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The Happiness Toolkit – Winter Meditation Challenge

July 22, 2019 @ 7:00 pm - July 25, 2019 @ 8:30 pm

- $12

Winter Meditation Challenge

Knock the winter blues on the head and uplift your mind by learning the art of meditation, acceptance, kindness and generosity. Experience for yourself the joy that comes with a peaceful mind, and start to become a source of benefit for everyone you meet. Everyone is welcome to attend any or all the sessions.

The Details:

venue: Losang Dragpa Kadampa Buddhist Centre

date : 22-25 July 2019

cost & booking: $12 ($10 conc) per night or $40 ($35 conc) for all four nights. No charge for LDKBC card holders
Booking essential, book online via link below

*note: we will be providing soup for $3 each night from 6pm. No need to book, first in first served!


Mon 22nd – 7.00 – 8.30pm  
Finding Peace of Mind

Tue 23rd – 7.00 – 8.30pm  
Learning to Accept

Wed 24th – 7.00 – 8.30pm  
All You Need is Love

Thu 25th – 7.00 – 8.30pm  
The Joy of Giving



July 22, 2019 @ 7:00 pm
July 25, 2019 @ 8:30 pm


Losang Dragpa Centre
36 Texas St.
Mayfield, NSW 2304 Australia
+ Google Map

Day Courses


Take a day out to immerse yourself in meditation and Buddhist teachings. Explore a specific topic in more detail at one of our monthly one-day meditation courses at held at our Centre or various locations throughout Newcastle

Day courses offer practical solutions to everyday problems of modern living and are suitable for everyone!

Courses consist of teachings and guided meditations. Refreshments are served between sessions.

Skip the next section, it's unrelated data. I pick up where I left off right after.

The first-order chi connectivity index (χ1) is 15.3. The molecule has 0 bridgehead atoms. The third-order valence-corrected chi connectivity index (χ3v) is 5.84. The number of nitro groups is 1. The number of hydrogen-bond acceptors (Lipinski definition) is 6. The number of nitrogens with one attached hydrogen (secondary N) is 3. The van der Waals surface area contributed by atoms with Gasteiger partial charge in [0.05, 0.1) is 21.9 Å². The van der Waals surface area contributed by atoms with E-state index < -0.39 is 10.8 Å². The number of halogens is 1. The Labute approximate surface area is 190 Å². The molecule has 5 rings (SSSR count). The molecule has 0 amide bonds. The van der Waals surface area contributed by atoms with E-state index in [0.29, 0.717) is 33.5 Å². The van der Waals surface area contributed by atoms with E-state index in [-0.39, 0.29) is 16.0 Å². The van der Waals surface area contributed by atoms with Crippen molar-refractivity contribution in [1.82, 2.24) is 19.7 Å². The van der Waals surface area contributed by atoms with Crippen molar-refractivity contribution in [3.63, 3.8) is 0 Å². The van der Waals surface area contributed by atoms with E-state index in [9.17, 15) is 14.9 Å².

What is Retreat?

In our busy modern life we lack the calm and stillness conducive to maintaining a happy and peaceful state of mind.  To regain a balance people are drawn to peaceful and quiet places where they can withdraw for a short time and renew their energy – in short, they go on retreat.  On retreat we devote our time to meditation and contemplation – it is a time to acquaint our minds with positive and meaningful thoughts.

“On retreat we stop all forms of business and extraneous activ­ities so as to emphasize a particular spiritual practice. There are three kinds of retreat: physical, verbal and mental. We engage in physical retreat when with a spiritual motivation we isolate ourself from other people, activities and noise, and disengage from extraneous and meaningless actions. We engage in verbal retreat when with a spiritual motivation we refrain from meaningless talk and periodically keep silence. We engage in mental retreat by preventing distractions and strong delusions such as attachment, anger, jealousy and strong self-grasping from arising, and by maintaining mindfulness and conscientiousness.

If we remain in physical and verbal retreat but fail to observe mental retreat, our retreat will have little power. Such a retreat may be relaxing, but if we do not prevent strong delusions from arising, our mind will not be at peace, even on retreat. However, keeping physical and verbal retreat will help us to keep mental retreat, and for this reason Shantideva, in Guide to the Bodhisattva’s Way of Life, praises the first two kinds of retreat.”

Excerpt From: The New Guide to Dakini Land – Geshe Kelsang Gyatso